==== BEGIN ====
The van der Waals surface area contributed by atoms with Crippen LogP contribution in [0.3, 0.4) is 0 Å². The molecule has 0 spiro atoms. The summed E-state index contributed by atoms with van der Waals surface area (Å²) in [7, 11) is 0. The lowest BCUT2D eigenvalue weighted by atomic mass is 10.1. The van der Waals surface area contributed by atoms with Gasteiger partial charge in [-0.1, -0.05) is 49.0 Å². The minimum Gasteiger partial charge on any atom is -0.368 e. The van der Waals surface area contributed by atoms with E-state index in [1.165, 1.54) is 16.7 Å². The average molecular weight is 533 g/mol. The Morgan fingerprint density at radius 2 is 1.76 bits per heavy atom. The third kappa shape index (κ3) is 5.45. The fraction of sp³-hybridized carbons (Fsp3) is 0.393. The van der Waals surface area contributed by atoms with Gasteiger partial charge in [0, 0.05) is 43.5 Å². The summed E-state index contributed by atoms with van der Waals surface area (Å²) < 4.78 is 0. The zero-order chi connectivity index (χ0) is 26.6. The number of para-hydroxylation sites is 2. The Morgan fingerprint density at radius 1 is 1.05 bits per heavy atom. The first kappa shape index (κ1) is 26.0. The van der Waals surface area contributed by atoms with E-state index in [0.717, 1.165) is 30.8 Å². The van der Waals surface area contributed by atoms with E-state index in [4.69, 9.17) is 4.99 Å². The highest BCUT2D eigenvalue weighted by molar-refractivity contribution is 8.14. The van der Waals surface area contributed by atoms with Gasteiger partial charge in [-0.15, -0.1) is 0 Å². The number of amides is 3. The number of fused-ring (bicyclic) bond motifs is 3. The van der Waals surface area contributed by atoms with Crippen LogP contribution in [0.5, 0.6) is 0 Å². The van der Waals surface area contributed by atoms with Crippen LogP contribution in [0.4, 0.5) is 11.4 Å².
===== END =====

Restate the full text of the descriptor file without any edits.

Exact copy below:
The van der Waals surface area contributed by atoms with Crippen LogP contribution in [0.3, 0.4) is 0 Å². The molecule has 0 spiro atoms. The summed E-state index contributed by atoms with van der Waals surface area (Å²) in [7, 11) is 0. The lowest BCUT2D eigenvalue weighted by atomic mass is 10.1. The van der Waals surface area contributed by atoms with Gasteiger partial charge in [-0.1, -0.05) is 49.0 Å². The minimum Gasteiger partial charge on any atom is -0.368 e. The van der Waals surface area contributed by atoms with E-state index in [1.165, 1.54) is 16.7 Å². The average molecular weight is 533 g/mol. The Morgan fingerprint density at radius 2 is 1.76 bits per heavy atom. The third kappa shape index (κ3) is 5.45. The fraction of sp³-hybridized carbons (Fsp3) is 0.393. The van der Waals surface area contributed by atoms with Gasteiger partial charge in [0, 0.05) is 43.5 Å². The summed E-state index contributed by atoms with van der Waals surface area (Å²) < 4.78 is 0. The zero-order chi connectivity index (χ0) is 26.6. The number of para-hydroxylation sites is 2. The Morgan fingerprint density at radius 1 is 1.05 bits per heavy atom. The first kappa shape index (κ1) is 26.0. The van der Waals surface area contributed by atoms with E-state index in [0.717, 1.165) is 30.8 Å². The van der Waals surface area contributed by atoms with E-state index in [4.69, 9.17) is 4.99 Å². The highest BCUT2D eigenvalue weighted by molar-refractivity contribution is 8.14. The van der Waals surface area contributed by atoms with Gasteiger partial charge in [-0.15, -0.1) is 0 Å². The number of amides is 3. The number of fused-ring (bicyclic) bond motifs is 3. The van der Waals surface area contributed by atoms with Crippen LogP contribution in [0.5, 0.6) is 0 Å². The van der Waals surface area contributed by atoms with Crippen LogP contribution in [0.4, 0.5) is 11.4 Å².